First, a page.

Featured Research

from universities, journals, and other organizations

A natural way to monitor, and possibly control populations of, stink bugs

Date:
July 16, 2014
Source:
American Chemical Society
Summary:
Anyone who has squashed a stink bug knows why they got their name. Although just a nuisance to homeowners, the insects feed on and damage fruits and vegetables, causing significant economic losses for farmers. Now scientists have discovered certain stink bug pheromone components and made them artificially in the lab for the first time, and these substances can be used to monitor and manage their populations.

Brown marmorated stink bug.
Credit: dule964 / Fotolia

Anyone who has squashed a stink bug knows why they got their name. Although just a nuisance to homeowners, the insects feed on and damage fruits and vegetables, causing significant economic losses for farmers. Now scientists report in ACS' Journal of Natural Products that they've discovered certain stink bug pheromone components and made them artificially in the lab for the first time, and these substances can be used to monitor and manage their populations.

Ashot Khrimian and colleagues explain that the brown marmorated stink bug, also known as Halyomorpha halys, is an invasive pest from Asia that now is found in most of the U.S., as well as parts of Canada and Europe. These flat, "shield-shaped" insects flap around noisily in homes, especially in the fall, as they seek places to hibernate during the winter. But the real problem lies in their summer activities, when they eat fruits, vegetables and other important crops. It's these summer activities that have prompted efforts to reduce their populations.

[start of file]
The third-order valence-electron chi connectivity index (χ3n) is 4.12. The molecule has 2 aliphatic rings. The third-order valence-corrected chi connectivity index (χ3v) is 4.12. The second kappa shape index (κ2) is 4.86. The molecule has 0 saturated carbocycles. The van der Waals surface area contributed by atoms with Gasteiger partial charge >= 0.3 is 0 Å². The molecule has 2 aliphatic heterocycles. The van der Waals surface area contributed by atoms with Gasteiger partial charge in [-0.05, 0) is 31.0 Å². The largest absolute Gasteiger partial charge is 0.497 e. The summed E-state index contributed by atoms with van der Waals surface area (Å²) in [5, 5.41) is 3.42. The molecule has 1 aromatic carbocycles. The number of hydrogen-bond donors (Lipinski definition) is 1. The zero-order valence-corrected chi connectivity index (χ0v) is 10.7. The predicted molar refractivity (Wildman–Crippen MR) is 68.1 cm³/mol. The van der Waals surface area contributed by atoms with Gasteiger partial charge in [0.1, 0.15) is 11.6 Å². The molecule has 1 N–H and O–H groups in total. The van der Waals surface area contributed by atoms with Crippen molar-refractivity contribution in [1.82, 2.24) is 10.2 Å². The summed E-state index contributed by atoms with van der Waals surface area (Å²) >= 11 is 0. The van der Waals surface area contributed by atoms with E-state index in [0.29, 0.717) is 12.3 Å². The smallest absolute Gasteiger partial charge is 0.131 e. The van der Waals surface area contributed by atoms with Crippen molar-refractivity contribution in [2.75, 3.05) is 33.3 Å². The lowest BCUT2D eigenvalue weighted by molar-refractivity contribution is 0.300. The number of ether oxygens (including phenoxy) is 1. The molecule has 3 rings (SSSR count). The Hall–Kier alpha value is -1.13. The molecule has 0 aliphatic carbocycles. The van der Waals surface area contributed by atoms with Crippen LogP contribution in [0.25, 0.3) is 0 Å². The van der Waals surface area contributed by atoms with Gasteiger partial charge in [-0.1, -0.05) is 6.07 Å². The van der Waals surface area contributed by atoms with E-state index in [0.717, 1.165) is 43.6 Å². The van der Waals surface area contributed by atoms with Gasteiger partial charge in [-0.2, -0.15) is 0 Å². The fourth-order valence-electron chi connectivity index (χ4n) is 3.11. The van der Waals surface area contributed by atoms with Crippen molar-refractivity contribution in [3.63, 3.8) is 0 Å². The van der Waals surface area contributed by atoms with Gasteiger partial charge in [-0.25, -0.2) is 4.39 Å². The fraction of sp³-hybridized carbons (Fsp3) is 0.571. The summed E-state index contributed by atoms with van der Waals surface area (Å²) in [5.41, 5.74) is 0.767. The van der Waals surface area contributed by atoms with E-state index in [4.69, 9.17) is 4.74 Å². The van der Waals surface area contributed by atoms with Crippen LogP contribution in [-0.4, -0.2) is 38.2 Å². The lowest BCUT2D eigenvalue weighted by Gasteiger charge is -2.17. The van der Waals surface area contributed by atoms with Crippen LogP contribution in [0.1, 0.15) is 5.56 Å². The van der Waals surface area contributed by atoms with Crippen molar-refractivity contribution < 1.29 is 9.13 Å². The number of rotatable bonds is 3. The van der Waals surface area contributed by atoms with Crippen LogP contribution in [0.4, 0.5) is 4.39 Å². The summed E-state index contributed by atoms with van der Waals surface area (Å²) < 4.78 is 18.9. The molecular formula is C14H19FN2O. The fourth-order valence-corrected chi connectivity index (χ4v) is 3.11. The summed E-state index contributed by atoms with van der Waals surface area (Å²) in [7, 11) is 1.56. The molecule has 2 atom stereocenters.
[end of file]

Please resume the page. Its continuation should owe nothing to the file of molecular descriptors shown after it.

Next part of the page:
These stinkers emit pheromones, or chemicals, that tell others of their species to come closer. Scientists could potentially use the substances to lure brown marmorated stink bugs to a specific spot so that they can count them and determine better ways to manage their expanding numbers, as they do for other insects.

Khrimian's team discovered and reported the chemical architectures of two pheromone components. They did this by studying closely related compounds. When used out in field tests, the two components attracted adult and juvenile brown marmorated stink bugs. Because these compounds didn't have to be pure, the researchers could use relatively inexpensive mixtures to trap this stink bug.


Story Source:

The above story is based on materials provided by American Chemical Society. Note: Materials may be edited for content and length.


Journal Reference:

  1. Ashot Khrimian, Aijun Zhang, Donald C. Weber, Hsiao-Yung Ho, Jeffrey R. Aldrich, Karl E. Vermillion, Maxime A. Siegler, Shyam Shirali, Filadelfo Guzman, Tracy C. Leskey. Discovery of the Aggregation Pheromone of the Brown Marmorated Stink Bug (Halyomorpha halys) through the Creation of Stereoisomeric Libraries of 1-Bisabolen-3-ols. Journal of Natural Products, 2014; 140625141038002 DOI: 10.1021/np5003753

Cite This Page: